def split_story(doc):
# find first highlight
index = doc.find(‘@highlight’)
# split into story and highlights
story, highlights = doc[:index], doc[index:].split(‘@highlight’)
# strip extra white space around each highlight
highlights = [h.strip() for h in highlights if len(h) > 0]
return story, highlights

# load all stories in a directory
def load_stories(directory):
stories = list()
for name in listdir(directory):
filename = directory + ‘/’ + name
# load document
doc = load_doc(filename)
# split into story and highlights
story, highlights = split_story(doc)
# store
stories.append({‘story’:story, ‘highlights’:highlights})
return stories

# clean a list of lines
def clean_lines(lines):
cleaned = list()
# prepare a translation table to remove punctuation
table = str.maketrans(”, ”, string.punctuation)
for line in lines:
# strip source cnn office if it exists
index = line.find(‘(CNN) — ‘)
if index > -1:
line = line[index+len(‘(CNN)’):]
# tokenize on white space
line = line.split()
# convert to lower case
line = [word.lower() for word in line]
# remove punctuation from each token
line = [w.translate(table) for w in line]
# remove tokens with numbers in them
line = [word for word in line if word.isalpha()]
# store as string
cleaned.append(‘ ‘.join(line))
# remove empty strings
cleaned = [c for c in cleaned if len(c) > 0]
return cleaned

# load stories
directory = ‘cnn/stories/’
stories = load_stories(directory)
print(‘Loaded Stories %d’ % len(stories))

# clean stories
for example in stories:
example[‘story’] = clean_lines(example[‘story’].split(‘n’))
example[‘highlights’] = clean_lines(example[‘highlights’])

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from os import listdir

import string

 

# load doc into memory

def load_doc(filename):

# open the file as read only

file = open(filename, encoding=’utf-8′)

# read all text

text = file.read()

# close the file

file.close()

return text

 

# split a document into news story and highlights

def split_story(doc):

# find first highlight

index = doc.find(‘@highlight’)

# split into story and highlights

story, highlights = doc[:index], doc[index:].split(‘@highlight’)

# strip extra white space around each highlight

highlights = [h.strip() for h in highlights if len(h) > 0]

return story, highlights

 

# load all stories in a directory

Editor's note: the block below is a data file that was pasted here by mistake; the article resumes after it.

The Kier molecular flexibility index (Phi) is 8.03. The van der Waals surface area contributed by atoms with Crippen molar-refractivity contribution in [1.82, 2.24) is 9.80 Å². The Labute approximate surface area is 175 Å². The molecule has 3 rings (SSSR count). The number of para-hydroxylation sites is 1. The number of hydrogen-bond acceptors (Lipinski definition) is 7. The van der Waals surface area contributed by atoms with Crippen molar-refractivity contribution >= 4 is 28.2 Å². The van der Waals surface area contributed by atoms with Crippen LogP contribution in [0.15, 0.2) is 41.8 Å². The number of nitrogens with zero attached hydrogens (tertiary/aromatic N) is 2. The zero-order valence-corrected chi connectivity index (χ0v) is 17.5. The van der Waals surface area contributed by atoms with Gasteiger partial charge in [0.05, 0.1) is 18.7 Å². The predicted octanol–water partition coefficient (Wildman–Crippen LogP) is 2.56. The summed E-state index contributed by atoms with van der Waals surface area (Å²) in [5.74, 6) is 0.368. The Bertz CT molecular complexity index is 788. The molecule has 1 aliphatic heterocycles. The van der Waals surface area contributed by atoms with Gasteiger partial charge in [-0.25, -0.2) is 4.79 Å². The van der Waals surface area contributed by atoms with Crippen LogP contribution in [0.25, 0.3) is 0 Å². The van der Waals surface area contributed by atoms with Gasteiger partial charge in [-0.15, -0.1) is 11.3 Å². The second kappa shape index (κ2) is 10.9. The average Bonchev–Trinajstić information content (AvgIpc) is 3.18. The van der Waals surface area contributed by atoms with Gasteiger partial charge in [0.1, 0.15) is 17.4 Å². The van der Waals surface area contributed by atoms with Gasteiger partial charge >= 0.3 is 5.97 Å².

def load_stories(directory):

stories = list()

for name in listdir(directory):

filename = directory + ‘/’ + name

# load document

doc = load_doc(filename)

# split into story and highlights

story, highlights = split_story(doc)

# store

stories.append({‘story’:story, ‘highlights’:highlights})

return stories

 

# clean a list of lines

def clean_lines(lines):

cleaned = list()

# prepare a translation table to remove punctuation

table = str.maketrans(”, ”, string.punctuation)

for line in lines:

# strip source cnn office if it exists

index = line.find(‘(CNN) — ‘)

if index > -1:

line = line[index+len(‘(CNN)’):]

# tokenize on white space

line = line.split()

# convert to lower case

line = [word.lower() for word in line]

# remove punctuation from each token

line = [w.translate(table) for w in line]

# remove tokens with numbers in them

line = [word for word in line if word.isalpha()]

# store as string

cleaned.append(‘ ‘.join(line))

# remove empty strings

cleaned = [c for c in cleaned if len(c) > 0]

return cleaned

 

# load stories

directory = ‘cnn/stories/’

stories = load_stories(directory)

print(‘Loaded Stories %d’ % len(stories))

 

# clean stories

for example in stories:

example[‘story’] = clean_lines(example[‘story’].split(‘n’))

example[‘highlights’] = clean_lines(example[‘highlights’])

Note that the story is now stored as a list of clean lines, nominally, separated by sentences.

Save Clean Data

Finally, now that the data has been cleaned, we can save it to file.

An easy way to save the cleaned data is to Pickle the list of stories and highlights.

For example:

# save to file
from pickle import dump
dump(stories, open(‘cnn_dataset.pkl’, ‘wb’))

# save to file

from pickle import dump

dump(stories, open(‘cnn_dataset.pkl’, ‘wb’))

This will create a new file named cnn_dataset.pkl with all of the cleaned data. This file will be about 374 Megabytes in size.

We can then load it later and use it with a text summarization model as follows:

# load from file
stories = load(open(‘cnn_dataset.pkl’, ‘rb’))
print(‘Loaded Stories %d’ % len(stories))

# load from file

stories = load(open(‘cnn_dataset.pkl’, ‘rb’))

print(‘Loaded Stories %d’ % len(stories))

Further Reading

This section provides more resources on the topic if you are looking go deeper.

Summary

In this tutorial, you discovered how to prepare the CNN News Dataset for text summarization.

Specifically, you learned:

  • About the CNN News dataset and how to download the story data to your workstation.
  • How to load the dataset and split each article into story text and highlights.
  • How to clean the dataset ready for modeling and save the cleaned data to file for later use.

Do you have any questions?
Ask your questions in the comments below and I will do my best to answer.